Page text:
Fluency is measured through informal and formal means, such as curriculum-based measurements (CBM) like the Hasbrouck-Tindal Oral Reading Fluency (ORF), or a norm-referenced assessment, like the Group Reading Assessment and Diagnostic Evaluation (GRADE), both among evaluation tools used at The Craig School. The benefit of an informal assessment is screening and progress monitoring. When used as progress monitoring tools, the extent to which the student is improving from the instruction and intervention is measured. Having a clearer picture of the student’s progress allows our reading and Orton Gillingham teachers to make adjustments to programs and goals or to determine if they should stay the course. It allows us to be responsive to the instructional needs of our students in a thoughtful and timely manner. Norm-referenced assessments, such as the GRADE, include measures of reading comprehension, language comprehension, semantics, decoding, cipher knowledge, and letter knowledge and give us benchmarks from which to build a comprehensive, customized reading program.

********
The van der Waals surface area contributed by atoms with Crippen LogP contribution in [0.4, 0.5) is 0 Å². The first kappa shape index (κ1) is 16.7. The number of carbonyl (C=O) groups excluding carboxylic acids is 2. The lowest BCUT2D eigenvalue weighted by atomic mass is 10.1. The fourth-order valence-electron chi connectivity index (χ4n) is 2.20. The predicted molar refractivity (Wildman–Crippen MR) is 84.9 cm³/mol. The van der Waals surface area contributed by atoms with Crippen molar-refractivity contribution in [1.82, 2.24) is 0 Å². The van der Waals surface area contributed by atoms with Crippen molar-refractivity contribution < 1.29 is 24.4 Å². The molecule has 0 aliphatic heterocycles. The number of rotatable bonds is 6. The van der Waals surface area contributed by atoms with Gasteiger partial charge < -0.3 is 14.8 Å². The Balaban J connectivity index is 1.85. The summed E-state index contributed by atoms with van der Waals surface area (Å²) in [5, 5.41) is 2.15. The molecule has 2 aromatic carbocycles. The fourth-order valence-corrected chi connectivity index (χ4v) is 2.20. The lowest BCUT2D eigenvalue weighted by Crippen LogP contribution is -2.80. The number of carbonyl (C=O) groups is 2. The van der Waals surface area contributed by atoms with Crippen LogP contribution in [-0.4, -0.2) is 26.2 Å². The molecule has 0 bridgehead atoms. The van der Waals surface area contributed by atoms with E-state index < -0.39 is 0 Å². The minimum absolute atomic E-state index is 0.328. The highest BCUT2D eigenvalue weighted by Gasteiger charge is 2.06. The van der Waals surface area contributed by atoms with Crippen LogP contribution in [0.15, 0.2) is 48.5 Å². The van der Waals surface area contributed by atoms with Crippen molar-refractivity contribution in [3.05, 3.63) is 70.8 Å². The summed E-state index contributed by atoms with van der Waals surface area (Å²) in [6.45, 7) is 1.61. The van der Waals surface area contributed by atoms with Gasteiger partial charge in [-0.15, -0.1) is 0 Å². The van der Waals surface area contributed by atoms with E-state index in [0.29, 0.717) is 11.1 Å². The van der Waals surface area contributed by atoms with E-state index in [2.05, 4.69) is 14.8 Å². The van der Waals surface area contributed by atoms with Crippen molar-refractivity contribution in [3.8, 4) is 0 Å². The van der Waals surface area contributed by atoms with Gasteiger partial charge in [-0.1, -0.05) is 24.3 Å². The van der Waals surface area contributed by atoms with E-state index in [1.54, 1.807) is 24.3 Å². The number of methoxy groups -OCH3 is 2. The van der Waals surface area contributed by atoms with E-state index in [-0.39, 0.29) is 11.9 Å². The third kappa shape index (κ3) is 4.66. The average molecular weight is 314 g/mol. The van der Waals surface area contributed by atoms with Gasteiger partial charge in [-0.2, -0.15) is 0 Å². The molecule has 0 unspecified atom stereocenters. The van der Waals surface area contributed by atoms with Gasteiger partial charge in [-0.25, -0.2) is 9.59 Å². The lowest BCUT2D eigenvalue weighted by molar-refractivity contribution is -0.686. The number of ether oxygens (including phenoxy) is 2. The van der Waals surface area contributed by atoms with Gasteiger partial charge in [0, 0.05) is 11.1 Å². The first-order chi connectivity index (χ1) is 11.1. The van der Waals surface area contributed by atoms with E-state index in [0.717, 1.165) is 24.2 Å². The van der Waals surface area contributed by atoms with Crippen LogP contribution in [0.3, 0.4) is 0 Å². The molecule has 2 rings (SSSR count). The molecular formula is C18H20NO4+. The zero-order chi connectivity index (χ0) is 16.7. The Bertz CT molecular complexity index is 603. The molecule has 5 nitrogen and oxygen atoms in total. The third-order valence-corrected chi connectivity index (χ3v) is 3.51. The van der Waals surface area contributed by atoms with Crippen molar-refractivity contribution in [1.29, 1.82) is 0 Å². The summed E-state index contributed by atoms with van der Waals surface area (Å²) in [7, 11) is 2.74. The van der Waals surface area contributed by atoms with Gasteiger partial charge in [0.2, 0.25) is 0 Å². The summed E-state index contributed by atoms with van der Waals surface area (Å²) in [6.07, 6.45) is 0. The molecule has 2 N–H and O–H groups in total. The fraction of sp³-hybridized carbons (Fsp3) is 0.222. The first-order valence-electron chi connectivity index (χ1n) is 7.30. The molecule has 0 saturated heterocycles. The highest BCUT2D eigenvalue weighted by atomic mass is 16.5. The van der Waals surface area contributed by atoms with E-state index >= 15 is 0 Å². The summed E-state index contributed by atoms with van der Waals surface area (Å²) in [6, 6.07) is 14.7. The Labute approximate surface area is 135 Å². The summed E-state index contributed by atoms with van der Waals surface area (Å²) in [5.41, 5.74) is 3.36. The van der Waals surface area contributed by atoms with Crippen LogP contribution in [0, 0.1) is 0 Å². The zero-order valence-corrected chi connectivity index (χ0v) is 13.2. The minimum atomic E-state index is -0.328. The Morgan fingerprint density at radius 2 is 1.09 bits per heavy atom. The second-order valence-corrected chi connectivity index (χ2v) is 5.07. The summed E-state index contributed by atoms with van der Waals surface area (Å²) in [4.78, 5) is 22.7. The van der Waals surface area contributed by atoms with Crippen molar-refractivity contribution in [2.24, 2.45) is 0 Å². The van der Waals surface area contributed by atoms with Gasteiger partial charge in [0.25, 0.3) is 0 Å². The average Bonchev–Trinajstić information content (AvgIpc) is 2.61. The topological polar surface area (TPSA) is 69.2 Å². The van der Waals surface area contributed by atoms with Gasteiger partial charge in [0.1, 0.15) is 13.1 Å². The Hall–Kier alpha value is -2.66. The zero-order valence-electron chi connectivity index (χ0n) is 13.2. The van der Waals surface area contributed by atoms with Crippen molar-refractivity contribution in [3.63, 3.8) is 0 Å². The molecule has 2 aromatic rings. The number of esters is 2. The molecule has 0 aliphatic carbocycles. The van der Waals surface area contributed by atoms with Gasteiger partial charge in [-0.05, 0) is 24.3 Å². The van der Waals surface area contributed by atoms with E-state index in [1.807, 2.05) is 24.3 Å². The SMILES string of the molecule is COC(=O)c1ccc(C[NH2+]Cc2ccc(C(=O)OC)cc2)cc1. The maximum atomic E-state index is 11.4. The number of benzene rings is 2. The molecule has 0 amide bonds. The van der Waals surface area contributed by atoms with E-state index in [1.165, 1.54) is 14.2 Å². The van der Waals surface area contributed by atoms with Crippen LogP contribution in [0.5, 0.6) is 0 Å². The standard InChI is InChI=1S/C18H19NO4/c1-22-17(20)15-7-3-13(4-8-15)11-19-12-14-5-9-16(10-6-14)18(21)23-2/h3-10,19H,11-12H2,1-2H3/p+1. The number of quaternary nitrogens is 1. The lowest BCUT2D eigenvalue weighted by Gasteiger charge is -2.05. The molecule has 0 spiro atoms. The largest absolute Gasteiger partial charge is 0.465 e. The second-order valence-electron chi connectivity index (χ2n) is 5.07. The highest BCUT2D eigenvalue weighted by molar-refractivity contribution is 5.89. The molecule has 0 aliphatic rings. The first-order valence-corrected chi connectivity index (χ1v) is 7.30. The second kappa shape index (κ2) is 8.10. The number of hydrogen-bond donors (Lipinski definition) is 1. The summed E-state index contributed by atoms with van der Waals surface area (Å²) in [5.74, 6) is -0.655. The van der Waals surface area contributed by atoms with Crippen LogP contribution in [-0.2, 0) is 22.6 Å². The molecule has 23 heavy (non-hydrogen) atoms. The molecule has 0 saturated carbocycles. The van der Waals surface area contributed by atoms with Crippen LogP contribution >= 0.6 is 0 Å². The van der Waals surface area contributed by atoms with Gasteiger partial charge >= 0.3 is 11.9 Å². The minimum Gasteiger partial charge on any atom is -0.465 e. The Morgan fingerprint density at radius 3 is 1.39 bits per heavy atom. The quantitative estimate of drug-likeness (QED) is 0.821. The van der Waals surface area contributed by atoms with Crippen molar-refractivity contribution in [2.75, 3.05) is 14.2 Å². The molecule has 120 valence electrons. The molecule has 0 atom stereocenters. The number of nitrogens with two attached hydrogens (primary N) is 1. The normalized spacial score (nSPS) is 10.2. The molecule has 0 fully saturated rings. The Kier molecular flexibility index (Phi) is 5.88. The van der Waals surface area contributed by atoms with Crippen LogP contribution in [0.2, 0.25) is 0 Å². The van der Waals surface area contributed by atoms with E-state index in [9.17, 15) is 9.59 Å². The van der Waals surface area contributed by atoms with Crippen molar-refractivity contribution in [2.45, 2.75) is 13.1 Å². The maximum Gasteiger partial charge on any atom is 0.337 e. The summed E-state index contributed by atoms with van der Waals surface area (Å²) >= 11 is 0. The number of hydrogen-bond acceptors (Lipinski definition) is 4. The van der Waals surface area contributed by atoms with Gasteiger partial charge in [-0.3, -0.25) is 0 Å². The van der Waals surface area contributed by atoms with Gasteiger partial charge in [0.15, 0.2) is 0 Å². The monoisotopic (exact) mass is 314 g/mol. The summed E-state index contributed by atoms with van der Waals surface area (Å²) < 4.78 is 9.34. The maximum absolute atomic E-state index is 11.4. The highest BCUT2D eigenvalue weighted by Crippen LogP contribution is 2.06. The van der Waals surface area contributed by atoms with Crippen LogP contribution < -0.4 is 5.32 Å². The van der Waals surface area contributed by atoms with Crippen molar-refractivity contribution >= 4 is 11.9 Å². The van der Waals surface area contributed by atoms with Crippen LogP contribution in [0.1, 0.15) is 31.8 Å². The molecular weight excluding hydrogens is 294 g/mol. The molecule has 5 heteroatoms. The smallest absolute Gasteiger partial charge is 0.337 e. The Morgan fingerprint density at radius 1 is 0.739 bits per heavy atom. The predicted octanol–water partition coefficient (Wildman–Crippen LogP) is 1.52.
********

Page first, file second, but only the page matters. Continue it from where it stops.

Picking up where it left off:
Once we have a gauge of where the student is at in terms of reading fluency, the instructional program shifts to the students’ specific needs so that the students begin to read with ease and are able to devote all of their attention to comprehension. For students with dyslexia, a great amount of energy is placed on decoding or word identification. Little is left for understanding what was read. Moreover, a reduced rate of reading increases subsequent challenges with comprehension. However, as Mrs. Cozine wrote in last week’s newsletter, “fluent reading increases comprehension but parents, what you need to realize is, if we push students to read faster than they can comprehend, it is counterproductive.” Reading and Orton Gillingham teachers engage in a delicate dance to balance all five core components of reading—phonemic awareness, phonics, fluency, vocabulary, and comprehension (National Reading Panel) and to do so in a manner that is uniquely suited to the needs of the individual student.